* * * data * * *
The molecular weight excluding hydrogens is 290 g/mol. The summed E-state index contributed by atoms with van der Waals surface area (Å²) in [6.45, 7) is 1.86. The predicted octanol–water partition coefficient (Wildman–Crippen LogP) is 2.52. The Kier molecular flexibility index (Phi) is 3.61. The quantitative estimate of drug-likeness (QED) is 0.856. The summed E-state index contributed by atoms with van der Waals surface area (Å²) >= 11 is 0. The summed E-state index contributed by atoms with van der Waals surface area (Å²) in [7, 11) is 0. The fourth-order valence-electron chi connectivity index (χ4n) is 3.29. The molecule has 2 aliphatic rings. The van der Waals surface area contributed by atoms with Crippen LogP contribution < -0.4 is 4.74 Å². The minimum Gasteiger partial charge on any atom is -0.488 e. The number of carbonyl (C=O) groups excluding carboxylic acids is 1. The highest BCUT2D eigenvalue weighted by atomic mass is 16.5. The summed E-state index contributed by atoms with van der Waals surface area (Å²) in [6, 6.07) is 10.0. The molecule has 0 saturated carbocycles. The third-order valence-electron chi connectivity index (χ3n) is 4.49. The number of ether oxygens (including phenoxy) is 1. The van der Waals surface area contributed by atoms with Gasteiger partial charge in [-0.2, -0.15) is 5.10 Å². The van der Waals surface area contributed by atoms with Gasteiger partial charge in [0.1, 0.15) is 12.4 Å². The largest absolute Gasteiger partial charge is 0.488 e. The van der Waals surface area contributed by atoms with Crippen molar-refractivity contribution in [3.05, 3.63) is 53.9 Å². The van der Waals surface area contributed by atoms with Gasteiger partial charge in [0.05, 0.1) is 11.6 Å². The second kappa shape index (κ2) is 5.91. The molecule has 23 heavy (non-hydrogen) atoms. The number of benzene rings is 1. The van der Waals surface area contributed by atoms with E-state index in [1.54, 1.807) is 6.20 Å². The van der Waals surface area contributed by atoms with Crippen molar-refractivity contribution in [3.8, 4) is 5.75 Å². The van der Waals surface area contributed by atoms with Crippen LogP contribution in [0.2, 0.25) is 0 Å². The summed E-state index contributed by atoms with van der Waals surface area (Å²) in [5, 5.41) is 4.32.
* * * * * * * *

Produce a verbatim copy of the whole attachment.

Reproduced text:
The molecular weight excluding hydrogens is 290 g/mol. The summed E-state index contributed by atoms with van der Waals surface area (Å²) in [6.45, 7) is 1.86. The predicted octanol–water partition coefficient (Wildman–Crippen LogP) is 2.52. The Kier molecular flexibility index (Phi) is 3.61. The quantitative estimate of drug-likeness (QED) is 0.856. The summed E-state index contributed by atoms with van der Waals surface area (Å²) >= 11 is 0. The summed E-state index contributed by atoms with van der Waals surface area (Å²) in [7, 11) is 0. The fourth-order valence-electron chi connectivity index (χ4n) is 3.29. The molecule has 2 aliphatic rings. The van der Waals surface area contributed by atoms with Crippen LogP contribution < -0.4 is 4.74 Å². The minimum Gasteiger partial charge on any atom is -0.488 e. The number of carbonyl (C=O) groups excluding carboxylic acids is 1. The highest BCUT2D eigenvalue weighted by atomic mass is 16.5. The summed E-state index contributed by atoms with van der Waals surface area (Å²) in [6, 6.07) is 10.0. The molecule has 0 saturated carbocycles. The third-order valence-electron chi connectivity index (χ3n) is 4.49. The number of ether oxygens (including phenoxy) is 1. The van der Waals surface area contributed by atoms with Gasteiger partial charge in [-0.2, -0.15) is 5.10 Å². The van der Waals surface area contributed by atoms with Gasteiger partial charge in [0.1, 0.15) is 12.4 Å². The largest absolute Gasteiger partial charge is 0.488 e. The van der Waals surface area contributed by atoms with Crippen molar-refractivity contribution in [3.05, 3.63) is 53.9 Å². The van der Waals surface area contributed by atoms with Gasteiger partial charge in [0.05, 0.1) is 11.6 Å². The second kappa shape index (κ2) is 5.91. The molecule has 23 heavy (non-hydrogen) atoms. The number of benzene rings is 1. The van der Waals surface area contributed by atoms with E-state index in [1.54, 1.807) is 6.20 Å². The van der Waals surface area contributed by atoms with Crippen molar-refractivity contribution in [3.8, 4) is 5.75 Å². The van der Waals surface area contributed by atoms with Crippen LogP contribution in [0.2, 0.25) is 0 Å². The summed E-state index contributed by atoms with van der Waals surface area (Å²) in [5, 5.41) is 4.32.